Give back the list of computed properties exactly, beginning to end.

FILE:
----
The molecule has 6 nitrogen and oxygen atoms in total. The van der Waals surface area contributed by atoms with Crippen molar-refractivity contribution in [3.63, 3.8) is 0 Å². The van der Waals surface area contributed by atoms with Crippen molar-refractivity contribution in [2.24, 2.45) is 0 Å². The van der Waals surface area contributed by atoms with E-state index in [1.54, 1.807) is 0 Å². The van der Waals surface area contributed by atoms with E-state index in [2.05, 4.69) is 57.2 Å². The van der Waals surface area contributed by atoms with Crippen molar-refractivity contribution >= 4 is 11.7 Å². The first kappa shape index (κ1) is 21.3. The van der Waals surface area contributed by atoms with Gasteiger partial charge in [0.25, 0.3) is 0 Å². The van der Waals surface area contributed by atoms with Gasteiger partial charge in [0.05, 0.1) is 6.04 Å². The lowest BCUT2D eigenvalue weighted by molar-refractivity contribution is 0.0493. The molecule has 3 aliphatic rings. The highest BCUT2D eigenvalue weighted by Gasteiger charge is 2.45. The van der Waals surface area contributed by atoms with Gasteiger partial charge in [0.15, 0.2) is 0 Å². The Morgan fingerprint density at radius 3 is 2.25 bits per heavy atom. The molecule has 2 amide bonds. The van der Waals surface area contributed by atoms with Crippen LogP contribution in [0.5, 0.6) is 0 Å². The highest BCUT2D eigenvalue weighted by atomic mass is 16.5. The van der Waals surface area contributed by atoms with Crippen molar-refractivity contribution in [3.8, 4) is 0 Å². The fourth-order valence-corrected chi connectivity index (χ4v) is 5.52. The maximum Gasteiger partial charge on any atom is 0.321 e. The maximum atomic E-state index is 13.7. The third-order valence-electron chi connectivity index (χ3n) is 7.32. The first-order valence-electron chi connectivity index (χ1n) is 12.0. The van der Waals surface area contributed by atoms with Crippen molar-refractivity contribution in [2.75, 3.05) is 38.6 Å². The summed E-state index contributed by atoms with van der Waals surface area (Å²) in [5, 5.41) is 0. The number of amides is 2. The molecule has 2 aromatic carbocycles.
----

The molecule has 6 nitrogen and oxygen atoms in total. The van der Waals surface area contributed by atoms with Crippen molar-refractivity contribution in [3.63, 3.8) is 0 Å². The van der Waals surface area contributed by atoms with Crippen molar-refractivity contribution in [2.24, 2.45) is 0 Å². The van der Waals surface area contributed by atoms with E-state index in [1.54, 1.807) is 0 Å². The van der Waals surface area contributed by atoms with E-state index in [2.05, 4.69) is 57.2 Å². The van der Waals surface area contributed by atoms with Crippen molar-refractivity contribution >= 4 is 11.7 Å². The first kappa shape index (κ1) is 21.3. The van der Waals surface area contributed by atoms with Gasteiger partial charge in [0.25, 0.3) is 0 Å². The van der Waals surface area contributed by atoms with Gasteiger partial charge in [0.05, 0.1) is 6.04 Å². The lowest BCUT2D eigenvalue weighted by molar-refractivity contribution is 0.0493. The molecule has 3 aliphatic rings. The highest BCUT2D eigenvalue weighted by Gasteiger charge is 2.45. The van der Waals surface area contributed by atoms with Gasteiger partial charge in [0.15, 0.2) is 0 Å². The Morgan fingerprint density at radius 3 is 2.25 bits per heavy atom. The molecule has 2 amide bonds. The van der Waals surface area contributed by atoms with Crippen LogP contribution in [0.5, 0.6) is 0 Å². The highest BCUT2D eigenvalue weighted by atomic mass is 16.5. The van der Waals surface area contributed by atoms with Crippen molar-refractivity contribution in [3.8, 4) is 0 Å². The fourth-order valence-corrected chi connectivity index (χ4v) is 5.52. The maximum Gasteiger partial charge on any atom is 0.321 e. The maximum atomic E-state index is 13.7. The third-order valence-electron chi connectivity index (χ3n) is 7.32. The first-order valence-electron chi connectivity index (χ1n) is 12.0. The van der Waals surface area contributed by atoms with Crippen molar-refractivity contribution in [2.75, 3.05) is 38.6 Å². The summed E-state index contributed by atoms with van der Waals surface area (Å²) in [5, 5.41) is 0. The number of amides is 2. The molecule has 2 aromatic carbocycles.